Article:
Wang Lung tells his eldest son to arrange to rent the house, and the family prepares to move. When they’re ready to leave, Wang Lung finds he can’t leave his land, so he tells his sons that he’ll come to the great house a day before his grandson is born. He says he must bring his eldest daughter with him, since no one else will take care of her, and his eldest son is ashamed because his wife refuses to have the eldest daughter around her.
For the moment, Wang Lung’s deep-rooted love for the land—emblematic of his original status as a simple farmer—wins out over his sense of triumph at living where the Hwang family lived. Even at this momentous occasion in his life, he remains loyal to his favored daughter, who depends on him completely for survival.
The uncle’s family moves into what were Lotus’s courts, but Wang Lung can tell that his uncle will die soon, and then he can throw out his uncle’s son. Wang Lung’s house is peaceful and he rests. Eventually he asks Ching to find a wife for his second son. Ching goes to various villages to look at the women, and he returns with news of a fitting maiden. Wang Lung is satisfied, and lets Ching set up the marriage. He’s glad that he only has one son left to marry off. He sleeps in the sun like his father did.
Wang Lung is hopeful that the trouble with his uncle’s family that he has long endured will soon be entirely over. As Wang Lung makes further arrangements for the continuation of his family line, he becomes more like his father, the old patriarch figure who thought himself worthy of continual rest until his death. Thus the cycle of life marches on.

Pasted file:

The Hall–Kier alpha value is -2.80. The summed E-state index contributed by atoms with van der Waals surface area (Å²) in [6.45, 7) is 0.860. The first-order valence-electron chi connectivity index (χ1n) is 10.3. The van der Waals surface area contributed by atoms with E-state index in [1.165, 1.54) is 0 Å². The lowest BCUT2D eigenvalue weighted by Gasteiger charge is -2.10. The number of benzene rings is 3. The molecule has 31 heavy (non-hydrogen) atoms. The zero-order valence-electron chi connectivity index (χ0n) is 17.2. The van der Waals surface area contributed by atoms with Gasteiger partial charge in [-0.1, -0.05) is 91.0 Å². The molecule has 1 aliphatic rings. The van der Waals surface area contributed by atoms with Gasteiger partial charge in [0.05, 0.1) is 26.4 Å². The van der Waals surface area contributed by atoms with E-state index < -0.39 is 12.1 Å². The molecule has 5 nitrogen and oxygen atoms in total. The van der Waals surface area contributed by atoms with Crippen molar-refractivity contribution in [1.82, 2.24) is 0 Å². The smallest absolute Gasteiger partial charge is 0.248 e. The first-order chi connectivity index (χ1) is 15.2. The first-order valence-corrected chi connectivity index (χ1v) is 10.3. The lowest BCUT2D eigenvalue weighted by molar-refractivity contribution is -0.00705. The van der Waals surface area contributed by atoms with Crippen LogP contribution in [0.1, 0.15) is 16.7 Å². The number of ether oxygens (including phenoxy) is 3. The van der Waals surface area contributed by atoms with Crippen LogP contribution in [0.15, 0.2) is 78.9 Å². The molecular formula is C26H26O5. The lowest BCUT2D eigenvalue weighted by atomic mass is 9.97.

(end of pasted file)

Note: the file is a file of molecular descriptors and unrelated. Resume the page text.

Wang Lung decides that he should decrease the work necessary to run his lands by renting some of them out. Men from the villages become his tenants and give him half their harvests. Sometimes Wang Lung sleeps in his house in town, but he always comes back to his land at dawn.
Wang Lung begins to cut some of his connections with the land, as he no longer directly controls the work on it, but only receives the money and food that others produce. He also begins to move physically away from the land.
Wang Lung’s uncle’s son grows restless, and when he hears about a war in the north, he asks Wang Lung for money so he can go join the fighting. Wang Lung hides his pleasure at this idea and gives him the money, hoping he might die in the war. He comforts his uncle’s wife at her son’s leaving, and his house is peaceful.
Wang Lung thinks he’s finally finished dealing with the trouble that his uncle’s family has caused. The mention of a war reminds the reader that events of the broader world still go on throughout the time of the story, despite Wang Lung’s ignorance of them.
As his grandson’s birth approaches, Wang Lung spends more time at the house in town, amazed to think that he’s living where the Hwang family used to live. He buys beautiful fabric to decorate the house and clothe the slaves. He even begins to eat delicacies. Cuckoo laughs to see how similar the situation is to when she used to live here, and Wang Lung is pleased to hear her compare him to the Old Lord.
As Wang Lung cuts more of his ties with the land, he becomes increasingly like the Hwangs. He’s conscious of the similarities, but he takes them entirely as positive changes in his life, forgetting that he’s only living in the House of Hwang because the Hwangs destroyed their fortune by indulging themselves too much.
One morning Wang Lung hears his eldest son’s wife in labor. He’s frightened of her screams, so he brings incense to a temple in town, though a woman should rightfully do it on this occasion. He begins to worry that the baby might be a girl, and says he’ll buy a robe for the temple figure if it’s a boy, but not if it’s a girl. He buys more incense and brings it to the temple in the country, asking the gods for a grandson. When he returns home, everyone ignores him in their flurry of action.